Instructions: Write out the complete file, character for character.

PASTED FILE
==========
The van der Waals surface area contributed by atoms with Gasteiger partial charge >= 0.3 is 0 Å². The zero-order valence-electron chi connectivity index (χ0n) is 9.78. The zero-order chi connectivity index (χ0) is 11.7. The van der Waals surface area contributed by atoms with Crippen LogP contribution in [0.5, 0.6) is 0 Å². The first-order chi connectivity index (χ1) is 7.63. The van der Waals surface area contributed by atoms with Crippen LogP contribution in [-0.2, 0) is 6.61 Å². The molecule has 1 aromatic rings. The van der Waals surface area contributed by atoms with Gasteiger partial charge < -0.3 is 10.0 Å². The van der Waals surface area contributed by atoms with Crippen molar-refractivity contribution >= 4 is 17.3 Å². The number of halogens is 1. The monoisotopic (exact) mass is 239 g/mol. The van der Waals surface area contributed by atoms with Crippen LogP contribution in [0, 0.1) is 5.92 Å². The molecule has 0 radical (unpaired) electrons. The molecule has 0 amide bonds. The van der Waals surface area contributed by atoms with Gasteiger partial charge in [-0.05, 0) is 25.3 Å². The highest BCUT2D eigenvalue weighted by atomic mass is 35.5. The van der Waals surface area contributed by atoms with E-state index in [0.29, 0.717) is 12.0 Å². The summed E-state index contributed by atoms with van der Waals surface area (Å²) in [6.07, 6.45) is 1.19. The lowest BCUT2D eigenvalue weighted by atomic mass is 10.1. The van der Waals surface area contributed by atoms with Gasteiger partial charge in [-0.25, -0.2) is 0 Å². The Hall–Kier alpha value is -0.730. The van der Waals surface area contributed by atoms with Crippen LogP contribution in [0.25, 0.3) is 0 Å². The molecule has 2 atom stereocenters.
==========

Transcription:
The van der Waals surface area contributed by atoms with Gasteiger partial charge >= 0.3 is 0 Å². The zero-order valence-electron chi connectivity index (χ0n) is 9.78. The zero-order chi connectivity index (χ0) is 11.7. The van der Waals surface area contributed by atoms with Crippen LogP contribution in [0.5, 0.6) is 0 Å². The first-order chi connectivity index (χ1) is 7.63. The van der Waals surface area contributed by atoms with Crippen LogP contribution in [-0.2, 0) is 6.61 Å². The molecule has 1 aromatic rings. The van der Waals surface area contributed by atoms with Gasteiger partial charge < -0.3 is 10.0 Å². The van der Waals surface area contributed by atoms with Crippen molar-refractivity contribution >= 4 is 17.3 Å². The number of halogens is 1. The monoisotopic (exact) mass is 239 g/mol. The van der Waals surface area contributed by atoms with Crippen LogP contribution in [0, 0.1) is 5.92 Å². The molecule has 0 radical (unpaired) electrons. The molecule has 0 amide bonds. The van der Waals surface area contributed by atoms with Gasteiger partial charge in [-0.05, 0) is 25.3 Å². The highest BCUT2D eigenvalue weighted by atomic mass is 35.5. The van der Waals surface area contributed by atoms with E-state index in [0.29, 0.717) is 12.0 Å². The summed E-state index contributed by atoms with van der Waals surface area (Å²) in [6.07, 6.45) is 1.19. The lowest BCUT2D eigenvalue weighted by atomic mass is 10.1. The van der Waals surface area contributed by atoms with Gasteiger partial charge in [-0.25, -0.2) is 0 Å². The Hall–Kier alpha value is -0.730. The van der Waals surface area contributed by atoms with Crippen LogP contribution in [0.25, 0.3) is 0 Å². The molecule has 2 atom stereocenters.